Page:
The transfer market is a cruel beast in football. Think of it this way, for one set of fans it can leave upset, anger and frustration. For the other set of fans, joy, happiness, let the dreams begin. Paradoxically, these fans are connected by the sale/purchase of their old/new player.
In 2009 Milan were hurt. They were the jilted husband. The more attractive and superficial Mr Grey of Spain, Real Madrid had paid the asking price. Kakà was gone. Gino De Blasio takes a closer look at the predicament, both Kakà and AC Milan, find themselves in.
It’s not been plain sailing
In fact for Kakà it’s been pretty torrid. Plagued with injury since he left Milan, none of the doctors could seem to fix him. His appearances dwindled when he was fit, but soon found himself out of favour with Mourinho, more for the role he has than his ability. Milan on the other hand have had mixed fortunes. A Scudetto win since his absence, and decent runs in Europe, but they were always missing that key creative spark that Kakà brought to the squad.
The case for… The question now that the men in Via Turrati are having to ask is, “should we bring him back?” Real Madrid have effectively placed him on the market. He doesn’t feature in Mourinho’s game plan and at the value of €10 million, could still be a decent signing.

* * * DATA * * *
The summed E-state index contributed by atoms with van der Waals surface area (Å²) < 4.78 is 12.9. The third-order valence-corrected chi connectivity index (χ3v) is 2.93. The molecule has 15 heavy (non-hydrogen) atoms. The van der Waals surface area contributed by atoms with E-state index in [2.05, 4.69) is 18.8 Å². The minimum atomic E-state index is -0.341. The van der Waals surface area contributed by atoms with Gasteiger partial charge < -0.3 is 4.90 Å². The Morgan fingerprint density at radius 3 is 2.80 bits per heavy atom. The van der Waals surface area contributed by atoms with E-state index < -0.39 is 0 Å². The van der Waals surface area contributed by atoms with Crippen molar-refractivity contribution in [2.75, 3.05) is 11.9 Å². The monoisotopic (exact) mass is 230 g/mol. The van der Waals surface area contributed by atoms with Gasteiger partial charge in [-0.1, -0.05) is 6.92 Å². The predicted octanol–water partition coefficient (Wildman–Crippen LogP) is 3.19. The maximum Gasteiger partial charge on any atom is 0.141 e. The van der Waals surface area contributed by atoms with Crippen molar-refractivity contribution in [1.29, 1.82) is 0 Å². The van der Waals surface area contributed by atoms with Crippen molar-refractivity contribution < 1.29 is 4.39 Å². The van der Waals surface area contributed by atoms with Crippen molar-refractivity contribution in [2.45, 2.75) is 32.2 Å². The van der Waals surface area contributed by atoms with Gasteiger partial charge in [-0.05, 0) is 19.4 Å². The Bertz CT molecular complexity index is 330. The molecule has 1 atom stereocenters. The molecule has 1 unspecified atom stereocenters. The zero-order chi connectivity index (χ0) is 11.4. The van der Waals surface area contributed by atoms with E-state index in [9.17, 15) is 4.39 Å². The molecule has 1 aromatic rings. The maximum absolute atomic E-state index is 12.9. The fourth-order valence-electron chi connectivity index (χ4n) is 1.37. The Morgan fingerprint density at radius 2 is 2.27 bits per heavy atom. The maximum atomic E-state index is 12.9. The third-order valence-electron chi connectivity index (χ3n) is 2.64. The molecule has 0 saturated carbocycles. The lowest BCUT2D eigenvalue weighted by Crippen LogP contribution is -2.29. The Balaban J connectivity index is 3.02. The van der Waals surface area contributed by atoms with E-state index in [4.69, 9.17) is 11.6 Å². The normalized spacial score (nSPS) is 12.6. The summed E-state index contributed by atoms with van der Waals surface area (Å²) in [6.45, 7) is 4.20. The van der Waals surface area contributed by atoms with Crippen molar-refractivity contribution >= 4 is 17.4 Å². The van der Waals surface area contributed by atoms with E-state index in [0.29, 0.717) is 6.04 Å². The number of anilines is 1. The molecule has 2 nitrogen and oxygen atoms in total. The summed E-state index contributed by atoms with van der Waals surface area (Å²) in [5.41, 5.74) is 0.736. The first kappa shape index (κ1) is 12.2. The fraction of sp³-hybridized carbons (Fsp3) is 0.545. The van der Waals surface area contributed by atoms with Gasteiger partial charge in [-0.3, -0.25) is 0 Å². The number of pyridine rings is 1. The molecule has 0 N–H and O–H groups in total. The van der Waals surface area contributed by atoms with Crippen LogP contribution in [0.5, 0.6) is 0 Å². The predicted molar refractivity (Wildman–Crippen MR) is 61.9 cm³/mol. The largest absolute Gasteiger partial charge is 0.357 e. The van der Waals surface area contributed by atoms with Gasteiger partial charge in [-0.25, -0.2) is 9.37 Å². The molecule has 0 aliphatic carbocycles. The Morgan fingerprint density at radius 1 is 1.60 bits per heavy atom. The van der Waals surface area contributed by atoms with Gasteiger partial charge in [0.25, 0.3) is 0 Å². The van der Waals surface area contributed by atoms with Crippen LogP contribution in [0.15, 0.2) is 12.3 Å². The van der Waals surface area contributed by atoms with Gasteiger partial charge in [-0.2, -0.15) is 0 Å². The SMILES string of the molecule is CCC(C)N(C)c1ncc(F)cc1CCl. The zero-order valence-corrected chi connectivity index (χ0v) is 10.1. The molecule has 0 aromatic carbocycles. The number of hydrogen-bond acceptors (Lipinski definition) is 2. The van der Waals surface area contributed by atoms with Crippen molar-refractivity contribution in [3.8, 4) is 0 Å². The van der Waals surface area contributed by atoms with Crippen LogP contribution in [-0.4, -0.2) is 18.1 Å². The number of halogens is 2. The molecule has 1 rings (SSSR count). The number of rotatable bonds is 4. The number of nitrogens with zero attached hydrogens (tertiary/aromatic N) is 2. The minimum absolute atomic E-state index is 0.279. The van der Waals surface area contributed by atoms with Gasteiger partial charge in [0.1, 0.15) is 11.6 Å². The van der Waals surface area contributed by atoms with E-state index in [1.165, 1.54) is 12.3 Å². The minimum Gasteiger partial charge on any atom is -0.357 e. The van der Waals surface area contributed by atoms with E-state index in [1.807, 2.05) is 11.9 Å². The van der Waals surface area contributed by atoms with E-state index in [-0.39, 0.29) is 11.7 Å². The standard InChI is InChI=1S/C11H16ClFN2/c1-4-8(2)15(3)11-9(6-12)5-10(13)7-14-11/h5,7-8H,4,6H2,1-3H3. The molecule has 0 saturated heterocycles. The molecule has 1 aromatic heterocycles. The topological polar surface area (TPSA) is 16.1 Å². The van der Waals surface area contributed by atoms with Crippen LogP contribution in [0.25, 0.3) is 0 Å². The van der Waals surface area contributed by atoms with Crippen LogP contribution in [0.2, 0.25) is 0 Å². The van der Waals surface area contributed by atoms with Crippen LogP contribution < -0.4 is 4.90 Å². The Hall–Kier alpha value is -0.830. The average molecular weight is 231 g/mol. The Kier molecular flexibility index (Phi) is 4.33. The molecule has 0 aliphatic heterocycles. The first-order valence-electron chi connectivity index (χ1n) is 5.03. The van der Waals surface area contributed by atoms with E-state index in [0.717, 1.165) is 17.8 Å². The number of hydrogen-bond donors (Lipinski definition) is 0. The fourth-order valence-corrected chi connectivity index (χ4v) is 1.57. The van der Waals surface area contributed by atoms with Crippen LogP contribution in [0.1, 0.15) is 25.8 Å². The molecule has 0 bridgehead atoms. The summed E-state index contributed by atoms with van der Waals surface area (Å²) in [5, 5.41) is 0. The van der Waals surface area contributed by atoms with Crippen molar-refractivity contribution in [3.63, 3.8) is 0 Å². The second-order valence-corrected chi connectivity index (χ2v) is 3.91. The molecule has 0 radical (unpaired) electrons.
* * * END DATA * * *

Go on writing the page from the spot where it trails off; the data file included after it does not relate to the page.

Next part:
There seems to be a few key points in all of this. Firstly, Kakà has always maintained a good rapport with the Milan staff, and Berlusconi in particular. His presence for these people would steady a ship that has suffered with the departures of Thiago Silva and Ibrahimovic. Secondly, the price. €10 million for someone that has the ability but would need a little fixing could be a move that club is willing to make. They have the money, but is he the best player to stick it on? Thirdly, the fans. In some quarters, Kakà is still King in Milan. The fans that have rebelled recently against the Berlusconi family and demanded refunds for season tickets (false advertising; selling them on the image of Ibrahimovic and Thiago Silva) would seem to be appeased by the whole deal.
The case against…
Where will he play? His more comfortable role is behind the strikers, a position in which Boateng has really made his mark and would not welcome the challenge. Play him up front as a second striker, which would impact on Pato or Cassano, and stiffle the development of El Shaaraway. Secondly, his wage demands. Currently valued to be €8 million annually, he will need to drop his demands drastically, but is he willing to do it? Seems silly that in this day in age, wage caps aren’t introduced into the game, but that’s for another piece, for another time. If Milan really is at “Day 1” as according to Max Allegri, then is Kakà, an old flame, the best person to help the squad in its new adventure? Would Allegri even play him?
Why ex’s don’t work
We’ve all been there. A relationship breaks down and you are always left wondering, “what if?” And sometimes you get back together, but it doesn’t quite seem to work out. You re-discover the things that made it incompatible to start with, there’s an unnecessary tension, a desire to rediscover the passion of old, but it unfortunately breaks down into new issues and subsequent failure. Do I think Kakà should return to Milan? The heart says yes, but the head, unfortunately says no.
What do you think? Would it be wrong for Kaka to return to the club he made his name? Tweet @ginodb or comment below.